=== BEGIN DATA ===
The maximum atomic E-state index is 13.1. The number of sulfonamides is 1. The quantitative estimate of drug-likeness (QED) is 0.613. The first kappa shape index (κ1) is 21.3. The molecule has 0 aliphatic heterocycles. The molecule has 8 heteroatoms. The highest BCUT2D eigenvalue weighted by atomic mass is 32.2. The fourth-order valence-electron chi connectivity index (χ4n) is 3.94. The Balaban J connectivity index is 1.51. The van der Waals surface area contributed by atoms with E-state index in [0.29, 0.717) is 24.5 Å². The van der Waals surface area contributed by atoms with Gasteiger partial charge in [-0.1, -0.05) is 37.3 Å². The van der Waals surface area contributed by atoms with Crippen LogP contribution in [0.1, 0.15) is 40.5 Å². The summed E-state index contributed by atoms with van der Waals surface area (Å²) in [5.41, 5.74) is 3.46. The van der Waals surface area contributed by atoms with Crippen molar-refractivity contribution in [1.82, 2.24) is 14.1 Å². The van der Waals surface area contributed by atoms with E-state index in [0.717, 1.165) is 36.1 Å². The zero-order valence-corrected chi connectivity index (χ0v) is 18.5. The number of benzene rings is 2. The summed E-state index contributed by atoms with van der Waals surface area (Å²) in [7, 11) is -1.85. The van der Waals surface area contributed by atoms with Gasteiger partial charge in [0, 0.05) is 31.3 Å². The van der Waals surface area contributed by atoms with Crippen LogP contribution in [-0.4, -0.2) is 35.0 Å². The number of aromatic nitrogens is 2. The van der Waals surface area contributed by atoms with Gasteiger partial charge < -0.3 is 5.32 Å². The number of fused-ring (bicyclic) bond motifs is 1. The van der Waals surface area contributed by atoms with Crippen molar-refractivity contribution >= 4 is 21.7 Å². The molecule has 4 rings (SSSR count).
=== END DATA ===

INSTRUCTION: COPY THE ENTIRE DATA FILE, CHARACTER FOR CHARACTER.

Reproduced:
The maximum atomic E-state index is 13.1. The number of sulfonamides is 1. The quantitative estimate of drug-likeness (QED) is 0.613. The first kappa shape index (κ1) is 21.3. The molecule has 0 aliphatic heterocycles. The molecule has 8 heteroatoms. The highest BCUT2D eigenvalue weighted by atomic mass is 32.2. The fourth-order valence-electron chi connectivity index (χ4n) is 3.94. The Balaban J connectivity index is 1.51. The van der Waals surface area contributed by atoms with E-state index in [0.29, 0.717) is 24.5 Å². The van der Waals surface area contributed by atoms with Gasteiger partial charge in [-0.1, -0.05) is 37.3 Å². The van der Waals surface area contributed by atoms with Crippen LogP contribution in [0.1, 0.15) is 40.5 Å². The summed E-state index contributed by atoms with van der Waals surface area (Å²) in [5.41, 5.74) is 3.46. The van der Waals surface area contributed by atoms with Crippen molar-refractivity contribution in [1.82, 2.24) is 14.1 Å². The van der Waals surface area contributed by atoms with E-state index in [0.717, 1.165) is 36.1 Å². The zero-order valence-corrected chi connectivity index (χ0v) is 18.5. The number of benzene rings is 2. The summed E-state index contributed by atoms with van der Waals surface area (Å²) in [7, 11) is -1.85. The van der Waals surface area contributed by atoms with Gasteiger partial charge in [0, 0.05) is 31.3 Å². The van der Waals surface area contributed by atoms with Crippen LogP contribution in [-0.4, -0.2) is 35.0 Å². The number of aromatic nitrogens is 2. The van der Waals surface area contributed by atoms with Gasteiger partial charge < -0.3 is 5.32 Å². The number of fused-ring (bicyclic) bond motifs is 1. The van der Waals surface area contributed by atoms with Crippen molar-refractivity contribution >= 4 is 21.7 Å². The molecule has 4 rings (SSSR count).